A couple of weeks ago, I got a question from Janice about using an alcohol stove:
We are in the process of purchasing a boat with an alcohol stove. I know nothing about them. I have only had propane. Have you had any experience with this type of stove? I’m curious of its safety and how difficult it is to find alcohol. Also, if there are any difficulties with use. Basically anything you can give me.
Well, I’ve only used one a couple of times, on friends’ boats, and it was over 15 years ago. So I did what I usually do when I need help answering a question: I turned first to TBG readers on Facebook. And they gave me quite a bit of info, which I then supplemented by a few Google searches.
To begin with, most alcohol stoves used on boats are “non-pressurized.” These don’t have to be primed and are considered far safer than the pressurized type. The most popular brand for boats is Origo, and they have several models, including some with an oven.
Let’s begin with what other readers said on The Boat Galley’s Facebook page. I’ve compiled the comments here, editing a bit for clarity:
- Liz Mehrtens We have an Origo and just love it. Not hard to get alcohol. We like the brand at Lowe’s best. Filling can be tricky but there are several tips online that have proven to make it an easy job. [Note from Carolyn: the link Liz gave me was by subscription only, I found the following description to be good and not require a subscription] See this description on the Aloha Owners site — and you can get the Spill Saver device pretty cheaply on Amazon (US) if it’s not available at an automotive store near you (NOTE: one reader reported that this does not fit her metal cans)
- Gina Smith commented on the fact that alcohol stoves just don’t burn as hot as propane, CNG or kerosene and cooking times will be longer.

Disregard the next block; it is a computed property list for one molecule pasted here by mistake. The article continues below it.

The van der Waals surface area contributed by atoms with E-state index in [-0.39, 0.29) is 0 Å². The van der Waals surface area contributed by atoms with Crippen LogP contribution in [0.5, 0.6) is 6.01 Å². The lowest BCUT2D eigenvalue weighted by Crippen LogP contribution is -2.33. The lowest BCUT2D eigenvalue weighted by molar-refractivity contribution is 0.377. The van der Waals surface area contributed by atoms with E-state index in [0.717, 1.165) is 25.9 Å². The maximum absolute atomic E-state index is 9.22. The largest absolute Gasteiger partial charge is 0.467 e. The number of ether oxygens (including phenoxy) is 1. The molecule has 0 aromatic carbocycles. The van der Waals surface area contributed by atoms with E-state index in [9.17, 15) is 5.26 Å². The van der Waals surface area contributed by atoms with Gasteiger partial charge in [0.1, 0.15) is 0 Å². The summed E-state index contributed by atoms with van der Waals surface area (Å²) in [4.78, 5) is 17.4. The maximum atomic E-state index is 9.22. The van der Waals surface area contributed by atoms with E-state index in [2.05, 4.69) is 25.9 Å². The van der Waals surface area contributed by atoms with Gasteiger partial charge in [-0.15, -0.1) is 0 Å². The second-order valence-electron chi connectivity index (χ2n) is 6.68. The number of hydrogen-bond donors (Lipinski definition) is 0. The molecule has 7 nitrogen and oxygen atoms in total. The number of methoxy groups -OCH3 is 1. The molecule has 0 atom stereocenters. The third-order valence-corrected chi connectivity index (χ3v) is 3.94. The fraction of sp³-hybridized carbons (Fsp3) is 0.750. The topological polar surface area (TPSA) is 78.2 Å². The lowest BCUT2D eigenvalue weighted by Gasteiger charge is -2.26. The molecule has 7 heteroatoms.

- Chris Link I use my alcohol oven and stove a lot, easy to get denatured alcohol at hardware, paint and boating stores, even readily available in Marsh Harbor, Bahamas.
- Ritchard Findlay I use my Origo stove all the time. Easy, safe, convenient. I use what we call Methyl Hydrate here in Canada. It’s as Chris says above, available at every hardware store in North America in the paint dept. I pay about $8 a gallon, and that lasts a long time. You can buy stove alcohol at chandleries, but I am really not aware of any true advantage, and it costs 4x as much.
If the stove doesn’t have them, find some of the neoprene gaskets that seal the top of the fuel canister when not in use. Otherwise the fuel evaporates quickly.
The most important safety rule is to remove the canisters from the stove to refill.
- Al Felker We have used these stoves in the past. Do not get the pressurized alcohol version. They have a bad history of clogging/malfunction/flareups.
Filling the pots is a science. Hold at 45 degree angle while slowly filling pot. When you see fluid at lip, stop filling.
You can also use HEET® brand Gas-Line Antifreeze & Water Remover as well. We have used it many times and is much cheaper as well.
- Steven K. Roberts I know in a pinch Everclear works.
- Alan Heaberlin Everclear is a wonderful substitute for ordinary denatured alcohol. You can drink it in a pinch. When I was a backpacker I would carry a small quantity for mixing with Crystal Light, making a nice evening cocktail as well as making the stove roar!
- Radar House Walmart used to sell alcohol in their paint dept…….haven’t bought any in a while…..
No one mentioned it on Facebook, but a small minority of people find the smell that alcohol stoves give off when burning really bothers them.
Another important thing to know about alcohol stoves is that there is typically very little color to the flame. It can be hard to tell when one is lit — or if it goes out accidentally. A friend of mine burned her hand by not realizing that a burner was lit.
A good safety practice is to remove the fuel canisters and fill them away from the stove area — and be sure to wipe up any spilled alcohol. If alcohol spills right near the stove, it can be easy to miss it — and then it can light when you’re lighting the stove. There have been comments about this on my Fire Aboard and Using a Fire Extinguisher articles.
The Origo Operator’s Manual also gives lots of useful information about using an alcohol stove. You can read it and download it (PDF format) here.
And finally, Good Old Boat has a very comprehensive article on its website, comparing pretty much all the varieties of stove fuels and giving many tips about each.
Got more tips, resources or questions? Please leave a note in the comments!